Editorial Opinion: Another Step to Police Transparency

Editorial Opinion: Another Step to Police Transparency

Opening up records of “unattended deaths” to families.

Tune into Budget Hearings This Week

• Tuesday, April 4, 4 p.m., Public Hearing before Fairfax County Board of Supervisors; School Board presents budget to Board. Fairfax County Government Center, Boardroom, 12000 Government Center Pkwy., Fairfax.

• Wednesday, April 5, 1 p.m., Public Hearing before Fairfax County Board of Supervisors.

• Thursday, April 6, 1 p.m., Public Hearing before Fairfax County Board of Supervisors.

All meetings streamed live online and available to view on demand.

Residents can listen to any meeting live in the Board of Supervisors boardroom by calling 703-324-7700.

The first paragraph of Virginia Freedom of Information Act, passed by the General Assembly in 1968, states that all public records "shall be presumed open." But the legislation includes an exception that allows police to withhold "complaints, memoranda, correspondence, case files or reports, witness statements and evidence."

As a result, many police departments around the Commonwealth, including Alexandria, Arlington and Fairfax, have adopted what they call a "blanket" approach to using their exemption. That means they have decided to withhold any document they can without any analysis of whether they should. Police chiefs and prosecutors from across the commonwealth have spoken out against any effort to undermine their broad power of exemption.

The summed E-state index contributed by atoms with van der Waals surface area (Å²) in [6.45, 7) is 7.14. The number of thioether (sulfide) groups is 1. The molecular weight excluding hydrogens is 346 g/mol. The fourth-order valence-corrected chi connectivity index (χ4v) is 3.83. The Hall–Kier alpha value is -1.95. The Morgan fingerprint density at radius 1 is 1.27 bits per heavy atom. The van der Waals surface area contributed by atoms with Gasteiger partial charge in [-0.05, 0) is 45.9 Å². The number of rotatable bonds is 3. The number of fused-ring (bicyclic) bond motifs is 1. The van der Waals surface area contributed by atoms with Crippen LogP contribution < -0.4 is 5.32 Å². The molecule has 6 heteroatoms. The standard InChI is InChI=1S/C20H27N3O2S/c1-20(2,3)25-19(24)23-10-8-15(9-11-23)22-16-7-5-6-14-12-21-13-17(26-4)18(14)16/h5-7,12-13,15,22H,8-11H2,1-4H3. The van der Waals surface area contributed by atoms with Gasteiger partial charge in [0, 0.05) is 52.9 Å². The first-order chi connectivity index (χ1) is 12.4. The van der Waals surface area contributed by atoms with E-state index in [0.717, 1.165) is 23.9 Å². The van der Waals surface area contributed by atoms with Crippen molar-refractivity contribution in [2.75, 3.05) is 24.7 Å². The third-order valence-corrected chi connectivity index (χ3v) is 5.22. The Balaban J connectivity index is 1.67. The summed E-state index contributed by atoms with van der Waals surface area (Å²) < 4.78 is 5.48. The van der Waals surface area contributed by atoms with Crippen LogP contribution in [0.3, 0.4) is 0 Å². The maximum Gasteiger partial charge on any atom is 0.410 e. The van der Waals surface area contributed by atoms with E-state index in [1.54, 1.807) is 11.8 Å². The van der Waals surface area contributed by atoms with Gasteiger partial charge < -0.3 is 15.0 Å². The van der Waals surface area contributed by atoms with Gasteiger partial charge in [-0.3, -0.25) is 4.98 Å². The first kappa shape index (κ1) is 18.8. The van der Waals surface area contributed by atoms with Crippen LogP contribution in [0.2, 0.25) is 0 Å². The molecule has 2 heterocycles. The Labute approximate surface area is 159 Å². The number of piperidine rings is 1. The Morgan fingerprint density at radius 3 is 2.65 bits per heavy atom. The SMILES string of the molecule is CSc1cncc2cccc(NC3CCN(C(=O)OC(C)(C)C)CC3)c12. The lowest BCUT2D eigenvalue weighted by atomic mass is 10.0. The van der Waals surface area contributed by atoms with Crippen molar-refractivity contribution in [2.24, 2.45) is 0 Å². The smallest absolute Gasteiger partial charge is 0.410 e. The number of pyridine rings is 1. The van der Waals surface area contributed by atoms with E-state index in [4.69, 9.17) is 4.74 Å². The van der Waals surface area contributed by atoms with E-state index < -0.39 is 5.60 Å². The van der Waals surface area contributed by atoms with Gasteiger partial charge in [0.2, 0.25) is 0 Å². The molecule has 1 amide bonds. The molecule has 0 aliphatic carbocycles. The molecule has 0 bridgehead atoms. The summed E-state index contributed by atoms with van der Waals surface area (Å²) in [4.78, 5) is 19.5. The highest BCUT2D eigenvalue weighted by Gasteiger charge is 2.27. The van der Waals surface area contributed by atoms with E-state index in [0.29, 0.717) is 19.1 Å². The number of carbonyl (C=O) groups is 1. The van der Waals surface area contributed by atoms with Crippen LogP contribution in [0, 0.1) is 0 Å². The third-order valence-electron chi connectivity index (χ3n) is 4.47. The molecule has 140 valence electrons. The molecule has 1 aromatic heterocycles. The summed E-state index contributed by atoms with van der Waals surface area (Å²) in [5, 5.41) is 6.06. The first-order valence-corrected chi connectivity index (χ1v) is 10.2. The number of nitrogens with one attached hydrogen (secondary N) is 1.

To its credit, the Fairfax County Police Department has committed to “release police reports with redactions rather than creating a summary document,” and the new policy is in progress.

During the 2017 session of the General Assembly, state Sen. Scott Surovell’s bill, SB1102, passed both the House and Senate without any votes in opposition. The bill would require police to release the records of investigations of deaths by suicide to the closest family member.

The bill summary: “Virginia Freedom of Information Act; completed unattended death investigations; mandatory disclosure. Requires that records of completed unattended death investigations be released to the parent or spouse of the decedent or, if there is no living parent or spouse, to the most immediate family member of the decedent.”

Gov. Terry McAuliffe proposes to gut the bill by amending it to only require the police to provide a summary of the report.

Families deserve to have access to completed police reports about the death of a loved one. (This is also an issue for murder victims and other situations, but is not addressed by this bill.)

The General Assembly meets for its veto session Wednesday, April 5, and we urge every member who voted in favor of Surovell’s bill to vote to block the amendment.

We note that police departments do not have to withhold these reports; nothing in the current law prohibits their release. Police departments could choose the compassionate and transparent approach by releasing reports, redacting the names of witnesses and other information as reasonably necessary. This is what the FCPD is working towards.

— Mary Kimm